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What Outlander Taught Me about Writing

Outlander!Three weeks ago I dove headlong into my newest book and read with abandon. I’ve done little else since then. I barely noticed what was going on around me because, once again, I was living in the 18th century with Jamie and Claire Fraser. I’m sure most of you have guessed that I’m reading Diana Gabaldon’s Written in My Own Heart’s Blood. Just as her other books, beginning with Outlander, captivated me, this one has plunged me happily into the past through the imaginary standing stones at Craigh na dun in Scotland and into the American Revolutionary War.

Diana’s books defy description and genre. They are a mix of history, romance, and fantasy, categorized as time-travel romance according to some people. Reading this latest installment has been a wonderful way to spend the last bit of my summer before school starts once again, and I have to turn my attention to work rather than my own reading and writing. Sigh. Mind you, I haven’t neglected my writing while I’ve been reading. I’ve actually learned a lot from reading these books, particularly this one, mainly because I’ve been paying attention!

1. Use interesting vocabulary. Here are just a few memorable ones from this book of the Outlander series.

  • hoik–to pick up of heave something.
  • gobsmacked–astonished, astounded
  • mizzle–misty drizzle
  • buckram–stiff cotton fabric used in book bindings
  • erstwhile–former, previous

Using interesting vocabulary might seem obvious, but we tend to use the same words repeatedly. Paying attention to our choices is important.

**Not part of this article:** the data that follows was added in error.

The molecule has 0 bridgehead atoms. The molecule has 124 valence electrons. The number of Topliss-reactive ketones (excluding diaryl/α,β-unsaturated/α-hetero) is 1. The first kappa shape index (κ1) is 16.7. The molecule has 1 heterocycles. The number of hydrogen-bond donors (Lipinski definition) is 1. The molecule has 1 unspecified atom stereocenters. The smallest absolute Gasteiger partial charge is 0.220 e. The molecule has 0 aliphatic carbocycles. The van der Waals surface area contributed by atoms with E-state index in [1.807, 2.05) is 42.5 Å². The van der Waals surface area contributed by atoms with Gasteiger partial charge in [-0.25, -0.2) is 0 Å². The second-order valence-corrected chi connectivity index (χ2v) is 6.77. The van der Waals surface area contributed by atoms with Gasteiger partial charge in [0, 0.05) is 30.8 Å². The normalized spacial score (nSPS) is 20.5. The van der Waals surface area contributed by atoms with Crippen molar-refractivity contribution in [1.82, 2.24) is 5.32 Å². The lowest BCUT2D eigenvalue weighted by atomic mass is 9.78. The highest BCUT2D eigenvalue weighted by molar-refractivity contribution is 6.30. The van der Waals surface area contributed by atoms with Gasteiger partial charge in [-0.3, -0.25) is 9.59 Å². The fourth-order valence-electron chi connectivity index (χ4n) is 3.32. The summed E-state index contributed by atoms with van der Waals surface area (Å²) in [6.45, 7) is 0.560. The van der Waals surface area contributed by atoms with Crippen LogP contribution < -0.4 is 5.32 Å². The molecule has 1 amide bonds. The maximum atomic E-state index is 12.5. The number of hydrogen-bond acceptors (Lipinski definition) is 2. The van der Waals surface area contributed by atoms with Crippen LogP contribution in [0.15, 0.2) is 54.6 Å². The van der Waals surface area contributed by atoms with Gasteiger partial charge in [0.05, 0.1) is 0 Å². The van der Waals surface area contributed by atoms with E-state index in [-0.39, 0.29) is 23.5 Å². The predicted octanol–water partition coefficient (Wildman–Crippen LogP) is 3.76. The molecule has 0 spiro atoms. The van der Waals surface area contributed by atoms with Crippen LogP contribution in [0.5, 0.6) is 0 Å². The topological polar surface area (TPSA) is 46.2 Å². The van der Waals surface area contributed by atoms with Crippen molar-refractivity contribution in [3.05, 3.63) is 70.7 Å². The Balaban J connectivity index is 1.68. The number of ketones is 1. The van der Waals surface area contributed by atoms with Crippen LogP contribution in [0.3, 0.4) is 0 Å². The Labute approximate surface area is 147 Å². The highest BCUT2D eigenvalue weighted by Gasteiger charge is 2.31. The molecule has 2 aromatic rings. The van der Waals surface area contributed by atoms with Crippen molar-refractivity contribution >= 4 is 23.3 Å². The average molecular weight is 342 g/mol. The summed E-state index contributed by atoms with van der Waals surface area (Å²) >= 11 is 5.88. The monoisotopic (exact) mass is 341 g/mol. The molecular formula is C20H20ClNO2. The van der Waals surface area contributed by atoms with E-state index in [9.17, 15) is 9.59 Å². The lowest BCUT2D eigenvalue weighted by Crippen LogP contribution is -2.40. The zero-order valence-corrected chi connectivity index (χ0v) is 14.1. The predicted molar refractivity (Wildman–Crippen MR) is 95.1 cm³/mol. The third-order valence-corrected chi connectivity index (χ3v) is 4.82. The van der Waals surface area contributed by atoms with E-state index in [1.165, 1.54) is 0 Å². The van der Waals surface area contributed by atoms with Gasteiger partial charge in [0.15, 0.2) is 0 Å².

2. Make sure readers learn something as they read.

Gabaldon is a research professor, and her vast research shows ! Claire Beauchamp Randall Fraser is the main character of the series. She is a nurse and then later a doctor.  We learn through Claire about what amputations are like, how surgeries conducted without anesthesia feel, how to set broken bones, treatment of burns, gathering of medicinal herbs and too many other tasks to count. We also learn a great deal about herbs and plants and their medicinal uses through Claire’s medical practice also. One such example of an interesting tidbit occurs when Claire is shot in this latest book. When her friend has to retrieve the bullet, Claire is awake but under the influence of laudanum. When she discovers that a French general of the Continental Army has sent her some Roquefort cheese to tempt her in her recovery, she has the surgeon pack her wound with Roquefort cheese because the compound the cheese contains is the same one penicillin is made from!

3. Appeal to the senses. I can’t possibly cite the whole book here, but I could. Here is just a sample of marvelous imagery from Written in My Own Heart’s Blood. “We slept that night in the public room of an ordinary in Langhorne. Bodies were sprawled on tables and benches, curled under tables, and laid in haphazard arrangements on pallets, folded cloaks, and saddlebags, as far away from the hearth as they could get. The fire was banked, but it still radiated considerable heat. The room was filled with the bitter scents of burning wood and boiling bodies.”